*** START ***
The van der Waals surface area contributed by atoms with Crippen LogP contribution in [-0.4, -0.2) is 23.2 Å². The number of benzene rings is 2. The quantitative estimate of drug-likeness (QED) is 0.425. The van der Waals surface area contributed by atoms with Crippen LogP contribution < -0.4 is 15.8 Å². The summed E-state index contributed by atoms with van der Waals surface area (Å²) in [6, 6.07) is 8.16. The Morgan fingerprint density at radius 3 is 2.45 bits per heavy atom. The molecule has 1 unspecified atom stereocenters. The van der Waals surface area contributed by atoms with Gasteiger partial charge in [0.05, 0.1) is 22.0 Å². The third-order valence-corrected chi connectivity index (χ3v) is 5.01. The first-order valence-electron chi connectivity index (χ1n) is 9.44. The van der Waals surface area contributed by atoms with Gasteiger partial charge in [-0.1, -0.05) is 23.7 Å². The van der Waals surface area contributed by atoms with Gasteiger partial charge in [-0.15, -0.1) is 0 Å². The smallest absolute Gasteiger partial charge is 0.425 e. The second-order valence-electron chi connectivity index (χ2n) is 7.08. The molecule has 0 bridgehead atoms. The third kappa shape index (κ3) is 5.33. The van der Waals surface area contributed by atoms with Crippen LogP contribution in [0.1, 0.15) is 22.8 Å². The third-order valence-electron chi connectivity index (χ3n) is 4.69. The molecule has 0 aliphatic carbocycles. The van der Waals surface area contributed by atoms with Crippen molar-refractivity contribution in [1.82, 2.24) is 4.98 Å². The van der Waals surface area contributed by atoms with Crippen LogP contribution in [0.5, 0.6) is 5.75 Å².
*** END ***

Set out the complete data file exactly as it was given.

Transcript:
The van der Waals surface area contributed by atoms with Crippen LogP contribution in [-0.4, -0.2) is 23.2 Å². The number of benzene rings is 2. The quantitative estimate of drug-likeness (QED) is 0.425. The van der Waals surface area contributed by atoms with Crippen LogP contribution < -0.4 is 15.8 Å². The summed E-state index contributed by atoms with van der Waals surface area (Å²) in [6, 6.07) is 8.16. The Morgan fingerprint density at radius 3 is 2.45 bits per heavy atom. The molecule has 1 unspecified atom stereocenters. The van der Waals surface area contributed by atoms with Gasteiger partial charge in [0.05, 0.1) is 22.0 Å². The third-order valence-corrected chi connectivity index (χ3v) is 5.01. The first-order valence-electron chi connectivity index (χ1n) is 9.44. The van der Waals surface area contributed by atoms with Gasteiger partial charge in [-0.1, -0.05) is 23.7 Å². The van der Waals surface area contributed by atoms with Gasteiger partial charge in [-0.15, -0.1) is 0 Å². The smallest absolute Gasteiger partial charge is 0.425 e. The second-order valence-electron chi connectivity index (χ2n) is 7.08. The molecule has 0 bridgehead atoms. The third kappa shape index (κ3) is 5.33. The van der Waals surface area contributed by atoms with Crippen LogP contribution in [0.1, 0.15) is 22.8 Å². The third-order valence-electron chi connectivity index (χ3n) is 4.69. The molecule has 0 aliphatic carbocycles. The van der Waals surface area contributed by atoms with Crippen molar-refractivity contribution in [1.82, 2.24) is 4.98 Å². The van der Waals surface area contributed by atoms with Crippen LogP contribution in [0.5, 0.6) is 5.75 Å².